Organizational image (OI) can be defined as a construction of the public impressions of an organization created to appeal to an external audience while simultaneously interpreted by the organization’s members. Construed external images, projected images, and desired future images can be developed and transmitted by mass media, public relations consultants, and savvy marketers. Typically, these image consultants attempt to manipulate the public’s perceptions of a given corporation to help its top management achieve the firm’s strategic goals. One key goal, attracting and retaining high-quality talent, is requisite for continued organizational effectiveness and survival. Related perceptual concepts include corporate reputation, organizational identity, and brand image.
The importance of organizational image in career-related research has typically focused on investigating the relationship of organizational image within recruitment efforts. The logic that potential recruits will be attracted to an organization based on positive perceptions of its image is consistent with much of the staffing literature. Before potential recruits consider job-specific factors (e.g., starting salary, promotional opportunities) in job search efforts, they are believed to be attracted to certain employers based on their organizational images. Most of this research has studied novice job seekers or soon-to-graduate college students, while less is known about OI’s impact on seasoned job seekers, blue-collar workers, and current employees.
Organizational image has been identified as one of the key factors that can affect the likelihood of potential applicants choosing one employer over another. Companies that are considered good employers often seek a strong, positive image in the marketplace. Successful employers consciously manage outsider perceptions and employee experiences to impact the firm’s image. Top management seeks those coveted “Employer of Choice” awards and “Best Company to Work For” rankings because they can contribute to a competitive advantage in attracting and retaining talented employees, loyal customers, and satisfied shareholders. Research indicates that a positive OI can significantly increase organizational attractiveness and job pursuit intentions.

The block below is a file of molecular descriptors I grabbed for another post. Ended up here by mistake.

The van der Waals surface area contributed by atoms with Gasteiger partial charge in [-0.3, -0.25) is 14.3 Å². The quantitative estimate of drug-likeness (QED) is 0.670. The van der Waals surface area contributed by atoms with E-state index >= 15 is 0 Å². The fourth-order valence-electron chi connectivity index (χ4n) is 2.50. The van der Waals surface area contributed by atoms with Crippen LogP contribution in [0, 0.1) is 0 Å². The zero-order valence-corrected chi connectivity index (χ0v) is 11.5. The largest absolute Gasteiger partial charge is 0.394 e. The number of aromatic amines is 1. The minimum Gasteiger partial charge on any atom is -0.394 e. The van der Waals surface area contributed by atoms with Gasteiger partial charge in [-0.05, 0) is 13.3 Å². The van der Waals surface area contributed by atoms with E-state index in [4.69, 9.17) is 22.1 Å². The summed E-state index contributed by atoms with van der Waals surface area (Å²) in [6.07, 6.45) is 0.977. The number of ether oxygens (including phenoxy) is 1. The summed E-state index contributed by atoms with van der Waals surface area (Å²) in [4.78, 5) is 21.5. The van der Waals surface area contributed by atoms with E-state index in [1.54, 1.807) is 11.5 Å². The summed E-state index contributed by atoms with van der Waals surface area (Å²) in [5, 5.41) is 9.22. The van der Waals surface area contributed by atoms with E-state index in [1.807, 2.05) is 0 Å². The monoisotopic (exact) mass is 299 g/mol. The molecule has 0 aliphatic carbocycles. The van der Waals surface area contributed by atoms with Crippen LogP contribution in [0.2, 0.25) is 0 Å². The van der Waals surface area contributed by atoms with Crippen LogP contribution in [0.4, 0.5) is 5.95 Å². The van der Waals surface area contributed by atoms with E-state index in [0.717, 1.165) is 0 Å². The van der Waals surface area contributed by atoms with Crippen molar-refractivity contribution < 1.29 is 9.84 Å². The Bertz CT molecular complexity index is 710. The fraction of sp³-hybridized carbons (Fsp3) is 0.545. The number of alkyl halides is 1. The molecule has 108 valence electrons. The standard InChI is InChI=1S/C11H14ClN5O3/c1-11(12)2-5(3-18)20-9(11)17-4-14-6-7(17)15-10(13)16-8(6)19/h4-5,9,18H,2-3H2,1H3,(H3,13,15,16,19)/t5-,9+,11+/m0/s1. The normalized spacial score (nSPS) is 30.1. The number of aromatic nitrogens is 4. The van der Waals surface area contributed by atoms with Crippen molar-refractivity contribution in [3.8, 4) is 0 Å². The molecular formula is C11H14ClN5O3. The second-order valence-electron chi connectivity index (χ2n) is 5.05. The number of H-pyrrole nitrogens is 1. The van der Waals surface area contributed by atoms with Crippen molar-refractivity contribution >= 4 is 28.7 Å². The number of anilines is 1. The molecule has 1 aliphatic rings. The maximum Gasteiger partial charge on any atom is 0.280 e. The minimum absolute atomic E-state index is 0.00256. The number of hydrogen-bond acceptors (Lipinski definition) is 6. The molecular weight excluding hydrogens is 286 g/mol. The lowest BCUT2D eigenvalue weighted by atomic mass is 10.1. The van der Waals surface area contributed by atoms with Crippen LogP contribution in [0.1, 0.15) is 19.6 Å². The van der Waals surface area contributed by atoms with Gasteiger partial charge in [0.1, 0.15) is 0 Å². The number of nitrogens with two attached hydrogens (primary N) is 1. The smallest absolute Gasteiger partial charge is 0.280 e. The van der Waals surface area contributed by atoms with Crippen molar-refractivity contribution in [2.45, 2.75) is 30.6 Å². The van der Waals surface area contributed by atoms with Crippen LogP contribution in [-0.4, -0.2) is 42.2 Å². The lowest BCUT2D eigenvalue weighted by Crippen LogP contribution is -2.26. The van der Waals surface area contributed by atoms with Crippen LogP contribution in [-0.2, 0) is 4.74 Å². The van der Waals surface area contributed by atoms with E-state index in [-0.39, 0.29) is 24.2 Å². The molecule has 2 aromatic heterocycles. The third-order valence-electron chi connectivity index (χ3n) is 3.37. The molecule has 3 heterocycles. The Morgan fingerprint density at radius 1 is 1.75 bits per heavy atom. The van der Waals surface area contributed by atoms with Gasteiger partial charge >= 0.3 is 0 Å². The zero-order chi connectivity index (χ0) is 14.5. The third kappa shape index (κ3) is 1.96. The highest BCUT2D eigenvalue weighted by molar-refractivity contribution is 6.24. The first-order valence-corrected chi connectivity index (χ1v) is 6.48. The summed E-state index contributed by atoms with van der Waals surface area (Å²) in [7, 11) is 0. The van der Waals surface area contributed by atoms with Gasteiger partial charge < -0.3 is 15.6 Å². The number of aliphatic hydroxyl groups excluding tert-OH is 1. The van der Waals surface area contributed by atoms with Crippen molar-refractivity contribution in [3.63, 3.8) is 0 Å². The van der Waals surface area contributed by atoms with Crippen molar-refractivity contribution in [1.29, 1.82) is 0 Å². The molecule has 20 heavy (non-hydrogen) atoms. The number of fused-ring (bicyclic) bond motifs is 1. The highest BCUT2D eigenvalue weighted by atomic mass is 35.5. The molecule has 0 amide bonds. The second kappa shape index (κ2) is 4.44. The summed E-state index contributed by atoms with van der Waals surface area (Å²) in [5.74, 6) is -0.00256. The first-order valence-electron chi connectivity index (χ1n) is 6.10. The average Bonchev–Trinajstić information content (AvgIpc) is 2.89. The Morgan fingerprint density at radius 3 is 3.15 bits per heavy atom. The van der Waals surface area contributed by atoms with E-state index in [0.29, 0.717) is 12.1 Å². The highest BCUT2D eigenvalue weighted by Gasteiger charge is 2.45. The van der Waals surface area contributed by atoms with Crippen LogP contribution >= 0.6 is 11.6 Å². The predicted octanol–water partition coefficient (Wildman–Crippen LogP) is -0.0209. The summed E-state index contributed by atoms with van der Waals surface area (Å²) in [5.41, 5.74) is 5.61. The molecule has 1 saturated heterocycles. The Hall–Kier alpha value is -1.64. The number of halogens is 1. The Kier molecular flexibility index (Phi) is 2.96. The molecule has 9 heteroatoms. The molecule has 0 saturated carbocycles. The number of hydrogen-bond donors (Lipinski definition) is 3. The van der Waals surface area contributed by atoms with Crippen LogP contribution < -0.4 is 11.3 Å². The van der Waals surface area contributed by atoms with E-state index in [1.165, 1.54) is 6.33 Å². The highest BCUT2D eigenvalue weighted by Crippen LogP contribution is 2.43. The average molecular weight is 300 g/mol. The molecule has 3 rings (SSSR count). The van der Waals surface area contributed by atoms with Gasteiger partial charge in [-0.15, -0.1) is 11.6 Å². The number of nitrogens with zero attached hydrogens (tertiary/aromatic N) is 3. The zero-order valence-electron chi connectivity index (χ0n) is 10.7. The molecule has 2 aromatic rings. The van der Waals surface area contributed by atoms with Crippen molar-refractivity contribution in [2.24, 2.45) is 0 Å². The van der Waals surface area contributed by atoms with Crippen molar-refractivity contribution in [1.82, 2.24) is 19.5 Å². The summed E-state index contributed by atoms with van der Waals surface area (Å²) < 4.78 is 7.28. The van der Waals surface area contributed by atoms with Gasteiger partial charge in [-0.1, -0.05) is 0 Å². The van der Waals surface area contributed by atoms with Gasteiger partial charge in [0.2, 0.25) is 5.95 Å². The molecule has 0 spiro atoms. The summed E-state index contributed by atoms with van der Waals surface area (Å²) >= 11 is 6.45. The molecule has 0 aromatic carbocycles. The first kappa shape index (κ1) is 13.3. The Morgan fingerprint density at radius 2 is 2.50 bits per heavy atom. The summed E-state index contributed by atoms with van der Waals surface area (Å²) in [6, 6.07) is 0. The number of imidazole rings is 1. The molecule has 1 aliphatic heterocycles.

Organizational scholars have explained the formation of OI from several information processing perspectives. Early career pursuit begins with incomplete knowledge and a broad search for cues and clues. Individual image formation typically follows a phased sequence from exposure to stimuli to an attention phase to a comprehension stage, then acceptance, and finally retention. Social identity theory has also been used to explain how an employing organization can provide a key determinant of an employee’s self-concept and self-image. Seeking career opportunities with a specific employer is also an overt expression of a person’s value orientation, career expectations, and identity. Inferences and symbolic meanings can dominate individual decisions during an information shortage. Job seekers and employees create and adjust an employer’s attractiveness beyond measures of objective (i.e., job/organizational) attributes to include trait inferences, symbolic meanings, and internal/ external communication programs.
The construction and maintenance of positive organizational images are crucial to the attraction and retention of human resources in today’s workplaces. The power of a positive image simplifies individual career decision making by reducing the uncertainty of the potential employment outcomes in the eyes of the job seeker and employee. Images are adjusted and modified on an ongoing basis by organizational stakeholders both within and outside the firm. Employers that fail to develop and maintain satisfying images risk recruiting shortfalls and employee defections.